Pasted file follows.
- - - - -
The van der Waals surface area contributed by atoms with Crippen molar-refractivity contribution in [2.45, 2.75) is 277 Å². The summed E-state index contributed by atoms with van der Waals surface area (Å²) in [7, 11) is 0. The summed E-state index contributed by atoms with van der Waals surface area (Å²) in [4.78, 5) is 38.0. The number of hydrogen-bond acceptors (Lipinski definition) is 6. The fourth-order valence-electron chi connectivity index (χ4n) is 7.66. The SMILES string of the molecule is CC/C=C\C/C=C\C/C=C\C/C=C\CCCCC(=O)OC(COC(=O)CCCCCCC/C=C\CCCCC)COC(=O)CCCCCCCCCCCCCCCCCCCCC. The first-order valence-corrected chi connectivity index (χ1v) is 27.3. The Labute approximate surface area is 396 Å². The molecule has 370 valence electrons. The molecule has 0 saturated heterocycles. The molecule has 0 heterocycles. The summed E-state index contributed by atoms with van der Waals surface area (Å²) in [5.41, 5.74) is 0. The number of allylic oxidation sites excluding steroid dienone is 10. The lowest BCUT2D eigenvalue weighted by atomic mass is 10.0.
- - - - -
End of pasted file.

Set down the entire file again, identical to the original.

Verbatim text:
The van der Waals surface area contributed by atoms with Crippen molar-refractivity contribution in [2.45, 2.75) is 277 Å². The summed E-state index contributed by atoms with van der Waals surface area (Å²) in [7, 11) is 0. The summed E-state index contributed by atoms with van der Waals surface area (Å²) in [4.78, 5) is 38.0. The number of hydrogen-bond acceptors (Lipinski definition) is 6. The fourth-order valence-electron chi connectivity index (χ4n) is 7.66. The SMILES string of the molecule is CC/C=C\C/C=C\C/C=C\C/C=C\CCCCC(=O)OC(COC(=O)CCCCCCC/C=C\CCCCC)COC(=O)CCCCCCCCCCCCCCCCCCCCC. The first-order valence-corrected chi connectivity index (χ1v) is 27.3. The Labute approximate surface area is 396 Å². The molecule has 370 valence electrons. The molecule has 0 saturated heterocycles. The molecule has 0 heterocycles. The summed E-state index contributed by atoms with van der Waals surface area (Å²) in [5.41, 5.74) is 0. The number of allylic oxidation sites excluding steroid dienone is 10. The lowest BCUT2D eigenvalue weighted by atomic mass is 10.0.